TPG: In your article you argued that the fierce political environment that surrounds elections, combined with our limited ability to understand genetic information, might lead to “genetic McCarthyism”. Is this a temporary circumstance?
RG: As we pointed out, there is a clear potential that someone might try to use genetic markers to smear another candidate, particularly in the realm of behavioral of psychiatric genetics. Certain conditions, such as mental illnesses, are so psychologically loaded that such smears might even be effective, even if quickly countered by experts explaining the predictive limitations of the science. But as your question suggests, as the general population becomes more familiar with genetic information and the limitations and complexities of such information, there should be less of a potential for distortion. Whether you call it “Genetic McCarthyism” or “Genetic Swiftboating”, and whether it occurs in presidential politics or in other contentious situations (lesser elections, custody cases), all of us in genetics should be prepared for it and prepared to combat it when it occurs.
Dr. Robert Green is a professor in the Departments of Neurology, Medicine (Genetics), and Epidemiology at the Boston University Schools of Medicine and Public Health.
Posted: 02 Dec 2008 04:56 AM CST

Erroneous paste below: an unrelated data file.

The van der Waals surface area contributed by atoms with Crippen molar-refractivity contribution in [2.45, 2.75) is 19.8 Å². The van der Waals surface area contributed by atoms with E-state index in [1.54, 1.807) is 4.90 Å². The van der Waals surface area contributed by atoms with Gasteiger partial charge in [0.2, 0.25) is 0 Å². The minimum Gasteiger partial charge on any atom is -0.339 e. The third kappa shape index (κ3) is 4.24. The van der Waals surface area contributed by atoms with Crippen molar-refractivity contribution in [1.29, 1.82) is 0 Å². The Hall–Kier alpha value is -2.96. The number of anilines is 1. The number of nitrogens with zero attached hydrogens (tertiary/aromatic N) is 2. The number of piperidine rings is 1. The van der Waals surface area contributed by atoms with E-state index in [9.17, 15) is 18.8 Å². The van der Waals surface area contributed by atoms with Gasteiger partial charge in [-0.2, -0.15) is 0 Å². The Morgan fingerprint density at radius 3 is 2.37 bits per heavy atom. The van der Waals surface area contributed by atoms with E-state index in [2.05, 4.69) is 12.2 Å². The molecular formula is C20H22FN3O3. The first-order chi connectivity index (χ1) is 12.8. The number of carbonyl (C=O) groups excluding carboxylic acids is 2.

You may have seen some of the different websites around for networking. I'm not talking about Facebook or Myspace, which are for social networking. Facebook and Myspace are great for keeping up with friends and sharing more personal details about your non-work life.
For scientific networking, you want to be able to connect with people on a professional level. Networking is critical because biotech and bioscience in general are very small worlds.
The people you are meeting and working with today may very well be the ones that help you get a job 10 years from now. The sales rep that you pissed off yesterday because he interrupted you at your bench might be the vice president of a company you would die to work for years later. Believe me – it does happen.
So start building your network of associates and colleagues now and you will reap the benefits when you need it the most.
Ok, so which site to use? We've given an overview of social networking sites for scientists here before. But I'd like to focus on the two networking sites I currently use for keeping in touch with my contacts and helping me to build my network.
On LinkedIn, your profile is professional and is basically your CV or resume. You can embellish on your profile to highlight your achievements and advertise your marketability, if you are looking for a job.
There are a very large number of recruiters using LinkedIn so you can almost guarantee that you will be contacted by potential employers if you are looking for work.
A nice feature specific to LinkedIn is that you can leave a recommendation on a colleagues profile and they can recommend you. This is especially great to have unsolicited reviews about you if you are looking for employment and also it's just nice to receive positive feedback.
Another unique feature of LinkedIn is that once you have entered your information on your graduate schools and former companies, it alerts you when people from your previous schools or companies are registered. It proactively helps you to re-connect with old friends and colleagues. And LinkedIn also gives you updates on your network's network so you can check out new people and see if you have common interests.